Stirling Broadcast LS3/6 loudspeaker
These speakers are the contemporary redesign by Derek Hughes of a BBC model of decades ago. The original was derived directly from the Spendor BC1, which was designed by Derek Hughes’ father Spencer Hughes. When I first encountered this new version, I was immediately struck by its smooth and neutral tonality, and also by its surprising articulateness in the midrange. From my review: “The midrange itself remains in the top echelon for a combination of clarity, resolution, and neutrality.” Later, I looked into whether this clarity and resolution were attached to identifiable measured technical aspects. Something did turn up. The “waterfall” of the LS3/6 has a faster initial decay in the midrange than almost any other speaker, and a lot faster than most of them. The LS3/6 leaves most of the competition, even the very high-priced competition, at the post for clean midrange decay. This is not an accident. Making the sound decay correctly is part of the whole BBC-school viewpoint on speaker design.
Perhaps it seems unlikely a priori that a relatively inexpensive speaker could be at the very edge of the technical state of the art in something as important as midrange resolution, as well as in smoothness of response, but you can check for yourself, both in measurements and in listening. Real engineering, mind over money!
AudioKinesis Swarm subwoofer system
$3000, including amplification
There are reasons, both theoretical and experimental, to hand bass off to a number of speakers larger than two. A pair of Godzilla floorstanders with deep bass built into the speakers by nature handle bass less well than a system like the Swarm, which has four speakers that can be placed at asymmetric positions around the room. The Swarm was inspired by the ideas and demonstrations of acoustician Earl Geddes. Floyd Toole has also recommended such distributed subwoofer systems. And no wonder. They work better. Bass from the Swarm is smoother over the room as a whole, and the resulting system is quite startlingly convincing in reproducing the bass signature of the recording venue as opposed to that of your listening room. Combine the Swarm with the Stirling Broadcast LS3/6s to get a system that works at the highest level, and at a modest price compared to the gigantic floorstanders.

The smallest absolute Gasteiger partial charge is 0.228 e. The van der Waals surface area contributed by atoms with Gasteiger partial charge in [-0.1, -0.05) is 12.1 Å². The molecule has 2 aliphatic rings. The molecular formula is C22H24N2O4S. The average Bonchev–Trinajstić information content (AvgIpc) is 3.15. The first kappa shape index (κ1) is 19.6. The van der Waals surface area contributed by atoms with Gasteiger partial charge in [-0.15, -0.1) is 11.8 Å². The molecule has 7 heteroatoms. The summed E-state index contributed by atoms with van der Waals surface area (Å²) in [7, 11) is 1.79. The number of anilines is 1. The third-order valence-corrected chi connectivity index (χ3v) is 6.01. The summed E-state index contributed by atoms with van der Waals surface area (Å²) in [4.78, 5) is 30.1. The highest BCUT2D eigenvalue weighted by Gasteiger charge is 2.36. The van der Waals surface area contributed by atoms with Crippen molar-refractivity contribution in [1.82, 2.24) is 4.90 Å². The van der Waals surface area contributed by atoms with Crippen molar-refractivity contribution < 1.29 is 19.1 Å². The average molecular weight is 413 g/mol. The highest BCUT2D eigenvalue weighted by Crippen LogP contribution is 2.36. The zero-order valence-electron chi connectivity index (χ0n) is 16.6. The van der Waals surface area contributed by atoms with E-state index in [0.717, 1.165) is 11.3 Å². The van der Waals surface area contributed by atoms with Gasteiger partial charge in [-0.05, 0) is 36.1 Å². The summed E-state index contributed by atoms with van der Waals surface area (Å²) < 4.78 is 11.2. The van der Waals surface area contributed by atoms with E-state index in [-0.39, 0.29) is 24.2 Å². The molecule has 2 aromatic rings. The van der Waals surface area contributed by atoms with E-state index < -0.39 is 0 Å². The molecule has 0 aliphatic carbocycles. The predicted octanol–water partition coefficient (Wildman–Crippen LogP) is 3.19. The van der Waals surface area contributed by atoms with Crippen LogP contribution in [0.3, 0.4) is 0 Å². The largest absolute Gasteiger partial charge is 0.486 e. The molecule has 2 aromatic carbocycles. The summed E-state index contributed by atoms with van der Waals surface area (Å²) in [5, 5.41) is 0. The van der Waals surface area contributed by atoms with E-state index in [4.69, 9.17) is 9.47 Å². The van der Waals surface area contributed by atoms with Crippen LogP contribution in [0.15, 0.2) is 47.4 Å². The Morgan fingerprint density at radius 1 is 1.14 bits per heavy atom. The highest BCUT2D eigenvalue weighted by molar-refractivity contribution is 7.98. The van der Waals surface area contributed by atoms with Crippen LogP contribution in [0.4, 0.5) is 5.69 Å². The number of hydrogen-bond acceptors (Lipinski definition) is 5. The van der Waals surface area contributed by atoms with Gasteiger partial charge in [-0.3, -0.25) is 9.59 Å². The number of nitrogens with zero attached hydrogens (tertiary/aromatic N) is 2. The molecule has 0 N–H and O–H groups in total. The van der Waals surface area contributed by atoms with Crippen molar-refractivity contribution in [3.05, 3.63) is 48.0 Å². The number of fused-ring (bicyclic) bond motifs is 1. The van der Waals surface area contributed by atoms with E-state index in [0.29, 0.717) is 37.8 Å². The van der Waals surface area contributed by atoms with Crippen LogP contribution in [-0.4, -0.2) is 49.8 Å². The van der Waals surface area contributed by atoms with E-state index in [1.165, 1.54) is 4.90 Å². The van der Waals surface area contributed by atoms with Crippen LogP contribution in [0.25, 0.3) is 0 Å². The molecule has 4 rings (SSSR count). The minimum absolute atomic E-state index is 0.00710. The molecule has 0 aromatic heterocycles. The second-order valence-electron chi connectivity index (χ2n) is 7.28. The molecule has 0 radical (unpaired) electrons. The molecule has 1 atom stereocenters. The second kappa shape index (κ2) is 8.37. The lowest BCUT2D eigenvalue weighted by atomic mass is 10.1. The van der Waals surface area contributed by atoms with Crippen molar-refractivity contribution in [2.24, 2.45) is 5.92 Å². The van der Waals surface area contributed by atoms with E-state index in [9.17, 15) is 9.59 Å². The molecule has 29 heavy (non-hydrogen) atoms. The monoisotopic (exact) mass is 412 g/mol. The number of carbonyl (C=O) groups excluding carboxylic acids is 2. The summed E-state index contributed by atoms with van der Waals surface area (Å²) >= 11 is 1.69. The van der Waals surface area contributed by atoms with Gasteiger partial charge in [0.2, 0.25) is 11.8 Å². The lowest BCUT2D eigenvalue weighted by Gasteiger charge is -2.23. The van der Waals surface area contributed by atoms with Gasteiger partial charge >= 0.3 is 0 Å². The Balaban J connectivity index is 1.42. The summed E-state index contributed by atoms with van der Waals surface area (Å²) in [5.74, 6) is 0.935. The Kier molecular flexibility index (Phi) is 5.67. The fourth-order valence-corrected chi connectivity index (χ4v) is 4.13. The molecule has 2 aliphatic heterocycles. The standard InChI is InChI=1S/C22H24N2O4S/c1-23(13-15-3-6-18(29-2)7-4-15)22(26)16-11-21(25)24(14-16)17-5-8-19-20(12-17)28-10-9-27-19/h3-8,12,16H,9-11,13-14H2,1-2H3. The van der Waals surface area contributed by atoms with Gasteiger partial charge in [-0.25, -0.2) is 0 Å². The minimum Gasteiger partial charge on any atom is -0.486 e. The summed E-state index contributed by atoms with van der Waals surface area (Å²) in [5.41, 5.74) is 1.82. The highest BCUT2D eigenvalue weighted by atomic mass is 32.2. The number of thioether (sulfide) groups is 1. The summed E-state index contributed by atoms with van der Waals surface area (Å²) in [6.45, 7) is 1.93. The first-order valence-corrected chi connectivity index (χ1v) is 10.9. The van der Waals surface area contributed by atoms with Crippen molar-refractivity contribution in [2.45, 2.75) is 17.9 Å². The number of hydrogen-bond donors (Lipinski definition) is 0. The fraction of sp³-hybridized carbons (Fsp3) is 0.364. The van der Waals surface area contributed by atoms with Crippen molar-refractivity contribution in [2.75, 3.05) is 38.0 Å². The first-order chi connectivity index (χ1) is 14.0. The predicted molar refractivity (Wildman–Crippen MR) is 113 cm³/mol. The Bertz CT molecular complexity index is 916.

Moerch DP-8 tonearm
$4995, chrome finish; $5895, gold finish
To work right, a tonearm needs low “mass” (moment of inertia, actually) in the vertical direction to track warps without wow, and high “mass” in the horizontal plane to reproduce truly deep bass all the way down (bass is recorded almost entirely horizontally on records). The Moerch DP-8 arranges this via an ingenious system using outrigger weights to either side of the pivot point. The result is bass reproduction that will redefine your idea of what is actually on records in the low frequencies, both in extension and in definition. Only tangential trackers, which offer other ways to control vertical and horizontal moments of inertia and Max Townshend’s front trough damping are comparable. The Moerch is a superb tonearm in other respects as well, with no audible resonant signature and the advantage of interchangeable ’arm tubes for matching to cartridges. And in the bass, the Moerch is not just a little better than other ’arms, it is a lot better. This bass business is demonstrably real, and musically important, too. In this whole wide world there is only one that does the bass right, and this is the one.